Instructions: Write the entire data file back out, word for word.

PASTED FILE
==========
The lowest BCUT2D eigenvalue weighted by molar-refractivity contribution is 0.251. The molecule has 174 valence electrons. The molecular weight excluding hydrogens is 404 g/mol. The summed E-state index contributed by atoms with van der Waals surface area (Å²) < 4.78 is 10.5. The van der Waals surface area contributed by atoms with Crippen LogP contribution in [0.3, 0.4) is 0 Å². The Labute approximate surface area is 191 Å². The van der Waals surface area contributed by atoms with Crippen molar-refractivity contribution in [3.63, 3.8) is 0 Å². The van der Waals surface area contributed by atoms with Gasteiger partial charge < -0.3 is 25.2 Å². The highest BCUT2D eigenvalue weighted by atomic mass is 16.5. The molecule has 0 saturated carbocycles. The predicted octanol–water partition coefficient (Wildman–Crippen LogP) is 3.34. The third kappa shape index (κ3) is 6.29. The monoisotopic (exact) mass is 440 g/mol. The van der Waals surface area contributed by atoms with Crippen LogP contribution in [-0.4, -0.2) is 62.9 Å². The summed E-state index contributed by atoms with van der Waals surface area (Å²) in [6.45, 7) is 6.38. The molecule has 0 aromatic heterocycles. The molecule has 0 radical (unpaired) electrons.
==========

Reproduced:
The lowest BCUT2D eigenvalue weighted by molar-refractivity contribution is 0.251. The molecule has 174 valence electrons. The molecular weight excluding hydrogens is 404 g/mol. The summed E-state index contributed by atoms with van der Waals surface area (Å²) < 4.78 is 10.5. The van der Waals surface area contributed by atoms with Crippen LogP contribution in [0.3, 0.4) is 0 Å². The Labute approximate surface area is 191 Å². The van der Waals surface area contributed by atoms with Crippen molar-refractivity contribution in [3.63, 3.8) is 0 Å². The van der Waals surface area contributed by atoms with Gasteiger partial charge < -0.3 is 25.2 Å². The highest BCUT2D eigenvalue weighted by atomic mass is 16.5. The molecule has 0 saturated carbocycles. The predicted octanol–water partition coefficient (Wildman–Crippen LogP) is 3.34. The third kappa shape index (κ3) is 6.29. The monoisotopic (exact) mass is 440 g/mol. The van der Waals surface area contributed by atoms with Crippen LogP contribution in [-0.4, -0.2) is 62.9 Å². The summed E-state index contributed by atoms with van der Waals surface area (Å²) in [6.45, 7) is 6.38. The molecule has 0 aromatic heterocycles. The molecule has 0 radical (unpaired) electrons.